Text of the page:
Note though that Vermeule (pp. 16-17) discounts the possibility that courts can defer by giving weight to decision-makers’ procedural choices even though retaining the final word on whether a particular procedure is fair. There is no mention of Skidmore deference in the paper. Canadian readers might usefully compare John Evans, “Fair’s Fair: Judging Administrative Procedures” (2015), 28 CJALP 111 (gated). See further here and here.

UPDATE: That this question is still in the balance in Canada is indicated by Bergeron v. Canada (Attorney General), 2015 FCA 160:

[67]           The law concerning the standard of review for procedural fairness is currently unsettled. The unsettled nature of that law is shown by the Supreme Court’s recent decision in Mission Institution v. Khela, 2014 SCC 24 (CanLII), [2014] 1 S.C.R. 502, a procedural fairness case. In that decision, the Supreme Court declared, without elaboration, that the standard of review is correctness but just ten paragraphs later it found that some deference should be owed to the administrative decision-maker on some elements of the procedural decision: at paragraphs 79 and 89.

[68]           Some cases of this Court have fastened onto the Supreme Court’s statement of correctness in Khela without noting the later words of deference: see, e.g., Air Canada v. Greenglass, 2014 FCA 288 (CanLII), 468 N.R. 184 at paragraph 26. Those cases have not referred to other cases of this Court that suggest that the standard is not purely correctness and that some deference can come to bear.

[69]           For example, this Court has spoken of proceeding under correctness review but in a manner “respectful of the [decision-maker’s] choices” with “a degree of deference”: Re:Sound v. Fitness Industry Council of Canada, 2014 FCA 48 (CanLII), 455 N.R. 87 at paragraph 42. And this Court has also upheld reasonableness review, but on the basis of a variable margin of appreciation being afforded to the decision-maker (as explained above), sometimes a wide one and sometimes no margin at all: Forest Ethics Advocacy Association v. Canada (National Energy Board), 2014 FCA 245 (CanLII), 465 N.R. 152; and for a defence of this position see my dissenting reasons in Maritime Broadcasting System Limited v. Canadian Media Guild, 2014 FCA 59 (CanLII), 373 D.L.R. (4th) 167. And in this very context—whether procedural fairness was infringed by an insufficiently thorough investigation under the Canadian Human Rights Act—there is authority for the proposition that deference to the fact-based judgment of the Commissioner is warranted: Slattery v. Canada (Human Rights Commission), 1994 CanLII 3463 (FC), [1994] 2 F.C. 574, 73 F.T.R. 161 (T.D.) at paragraphs 55-56, aff’d (1996), 205 N.R. 383 (C.A.).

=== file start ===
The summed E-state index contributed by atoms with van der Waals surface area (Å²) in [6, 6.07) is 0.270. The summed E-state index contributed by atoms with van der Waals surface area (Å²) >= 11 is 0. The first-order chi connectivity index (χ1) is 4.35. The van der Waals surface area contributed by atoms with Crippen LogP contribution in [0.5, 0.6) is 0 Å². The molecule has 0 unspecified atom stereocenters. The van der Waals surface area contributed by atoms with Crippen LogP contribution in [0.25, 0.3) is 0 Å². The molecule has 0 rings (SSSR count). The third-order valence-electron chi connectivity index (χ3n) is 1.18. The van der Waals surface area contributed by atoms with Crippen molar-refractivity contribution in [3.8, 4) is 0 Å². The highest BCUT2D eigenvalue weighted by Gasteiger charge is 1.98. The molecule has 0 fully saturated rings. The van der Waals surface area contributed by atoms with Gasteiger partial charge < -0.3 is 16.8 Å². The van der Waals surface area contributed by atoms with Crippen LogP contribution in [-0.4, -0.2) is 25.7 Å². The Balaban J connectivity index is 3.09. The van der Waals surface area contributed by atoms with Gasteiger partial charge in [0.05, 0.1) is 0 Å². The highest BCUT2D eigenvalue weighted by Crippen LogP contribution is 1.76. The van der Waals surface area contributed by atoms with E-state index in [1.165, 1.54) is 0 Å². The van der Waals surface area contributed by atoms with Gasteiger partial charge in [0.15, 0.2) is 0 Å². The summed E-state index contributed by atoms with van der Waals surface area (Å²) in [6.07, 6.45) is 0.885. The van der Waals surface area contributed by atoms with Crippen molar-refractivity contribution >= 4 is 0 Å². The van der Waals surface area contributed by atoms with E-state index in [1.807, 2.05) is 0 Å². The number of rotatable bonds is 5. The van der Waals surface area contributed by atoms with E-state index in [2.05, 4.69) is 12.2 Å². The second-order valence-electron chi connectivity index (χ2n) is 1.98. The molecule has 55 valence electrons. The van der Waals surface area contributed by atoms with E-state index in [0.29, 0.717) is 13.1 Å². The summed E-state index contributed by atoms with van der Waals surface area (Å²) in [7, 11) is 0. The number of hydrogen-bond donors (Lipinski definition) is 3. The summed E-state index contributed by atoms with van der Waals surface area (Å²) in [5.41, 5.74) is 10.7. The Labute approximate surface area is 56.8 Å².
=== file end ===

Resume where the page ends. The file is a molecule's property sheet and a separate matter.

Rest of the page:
[70]           One might also query whether a failure to investigate thoroughly under the Act is a procedural defect, triggering whatever standard of review applies to procedural matters. A decision based on a deficient investigation can be characterized as one that is not substantively acceptable or defensible because it is based on incomplete information, thereby triggering the standard of review for substantive defects governed by Dunsmuir, above. As was the case in Forest Ethics, above, the line between a procedural concern and a substantive concern can be a blurry one. As this Court explained in Forest Ethics, there is much to be said for the view that the same standard of review—reasonableness with variable margins of appreciation depending on the circumstances (as described earlier in these reasons)—should govern all administrative decisions.

[71]           So what we have right now is a jurisprudential muddle. And now is not the time to try to resolve it. For one thing, we have not received submissions on the issue in this case. For another, with so many conflicting decisions, perhaps only a reasoned decision of the Supreme Court can provide clarity.

This content has been updated on July 22, 2015 at 11:10.